What the Keegan Bradley Ryder Cup surprise could mean big picture

Zach Johnson, Captain of Team United States talks to Stewart Cink, Vice Captain of Team United States on the 11th hole during the Friday morning foursomes matches of the 2023 Ryder Cup

U.S. captain Zach Johnson and vice-captain Stewart Cink at the 2023 Ryder Cup.

getty images

Captain’s picks are always a hot topic in the run-up to Ryder Cups. In the prelude to the 2025 edition, though, most of the drama to this point has revolved around the captain pick — as in, who would lead the U.S. side at beefy Bethpage Black, a decision that historically has been announced in February of the year preceding the matches, but for the ’25 event wasn’t publicized until two days ago.

As you’re likely aware by now, Keegan Bradley got the nod, but only because Tiger Woods, who had been offered the post last year, declined. Woods took months to ruminate over whether he had the time and energy to fully dedicate himself to the task. He was having a hard time saying no but an even harder time saying yes; in late May he finally came to peace with the reality that he didn’t have the — pardon the corporate-speak — bandwidth to take the reins.   

For the PGA of America’s decision-makers, it was scramble time, like when you settle on plans for your powder-room reno but then learn that the manufacturer has discontinued your tile choice. Captains — and this is true on the European side, too — don’t grow on trees; they are groomed. Typically, they’ll learn the ropes serving as vice-captains at either the Ryder Cup or Presidents Cup, or, in the case of the Presidents Cup, as outright captains. Just as on-course excellence requires reps, the thinking has gone, so, too, does sound captaining.  

Assuming the U.S. Ryder Cup Committee stuck to that strategy, the 2025 U.S. skipper almost certainly was going to come from the quintet of vice-captains who served under Zach Johnson in Rome last year. Those assistants, in the order in which Johnson appointed them, were Steve Stricker, Davis Love III, Jim Furyk, Fred Couples and Stewart Cink. Furyk, the losing captain in 2018, was never going to get another shot, so that left four potential options: Stricker, who was a hit among his players in his victorious captaincy at Whistling Straits in 2021; Love, who also is popular in the team room but already has had two turns at the helm (losing in 2012 and winning in ’16); Couples, who by his own admission seems destined to always be the bridesmaid and never the bride. (“Would I like to be Ryder Cup captain? Of course,” he said in 2021, “but that’s probably not going to happen”); and Cink, who has played in five Ryder Cups and been aching for the U.S. Ryder Cup Committee to call his number.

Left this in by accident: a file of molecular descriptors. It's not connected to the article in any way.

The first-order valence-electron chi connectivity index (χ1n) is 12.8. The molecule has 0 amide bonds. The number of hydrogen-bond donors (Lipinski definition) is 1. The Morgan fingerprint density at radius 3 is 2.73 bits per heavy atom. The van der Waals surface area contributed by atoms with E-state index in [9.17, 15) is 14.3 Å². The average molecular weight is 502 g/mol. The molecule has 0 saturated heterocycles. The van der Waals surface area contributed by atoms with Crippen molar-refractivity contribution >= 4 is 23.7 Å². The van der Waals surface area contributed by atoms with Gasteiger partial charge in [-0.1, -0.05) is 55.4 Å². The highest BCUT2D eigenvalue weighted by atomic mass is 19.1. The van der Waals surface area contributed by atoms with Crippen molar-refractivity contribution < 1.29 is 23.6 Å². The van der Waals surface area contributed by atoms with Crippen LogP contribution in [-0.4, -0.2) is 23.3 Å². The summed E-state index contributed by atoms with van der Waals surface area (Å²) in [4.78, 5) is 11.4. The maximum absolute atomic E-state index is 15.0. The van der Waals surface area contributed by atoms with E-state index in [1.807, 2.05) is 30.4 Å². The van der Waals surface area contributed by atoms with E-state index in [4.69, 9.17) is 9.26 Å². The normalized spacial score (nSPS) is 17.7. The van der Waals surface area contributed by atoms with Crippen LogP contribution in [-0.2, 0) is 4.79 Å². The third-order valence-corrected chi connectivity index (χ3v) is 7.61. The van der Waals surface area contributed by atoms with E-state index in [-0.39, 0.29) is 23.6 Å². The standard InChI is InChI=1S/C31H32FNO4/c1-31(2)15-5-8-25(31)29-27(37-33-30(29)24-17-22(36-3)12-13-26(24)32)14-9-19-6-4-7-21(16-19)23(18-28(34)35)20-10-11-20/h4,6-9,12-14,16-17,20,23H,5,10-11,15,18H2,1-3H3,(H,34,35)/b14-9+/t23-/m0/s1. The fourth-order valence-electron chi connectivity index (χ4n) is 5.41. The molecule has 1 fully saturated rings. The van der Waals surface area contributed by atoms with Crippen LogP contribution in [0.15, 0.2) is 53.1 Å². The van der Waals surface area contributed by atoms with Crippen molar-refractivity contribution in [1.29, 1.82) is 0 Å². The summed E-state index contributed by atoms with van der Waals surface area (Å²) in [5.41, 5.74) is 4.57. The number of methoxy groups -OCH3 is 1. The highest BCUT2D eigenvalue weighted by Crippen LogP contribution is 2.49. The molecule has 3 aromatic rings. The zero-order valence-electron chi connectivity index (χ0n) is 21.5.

Could Bethpage 2025 — which for years seemed ripe for a Phil Mickelson captaincy before seemingly morphing into Tiger’s team — unexpectedly become Cink’s charge? In recent weeks, as Tiger’s decision began to come into focus, Cink’s stock began to rise. The range buzz around Cink grew so loud that in a press conference after the first round of the Senior PGA Championship in late May, Cink was asked about the potential for a New York captaincy.  

“I certainly would look forward to doing that, but this is very new for me, because my name was nowhere in the conversation for a long time, and all of a sudden it’s in the conversation,” Cink said. “I got no idea why, but I get asked a lot of questions about it. If one the captaincies ever falls to me, I would be over the moon. To be able to do that would be like a dream.”

Cink also was asked about being grouped by the PGA of America with a former Ryder Cup captain in Stricker. Coincidence? Maybe, maybe not. “We talked a little bit about the Ryder Cup and the Presidents Cup,” Cink said. “We have a little bit of that in common. We’re both involved in stuff at the moment, so it’s kind of cool. I’m not sure what Steve’s plans are. He won’t tell me exactly. Doesn’t tell anybody what he’s going to do.”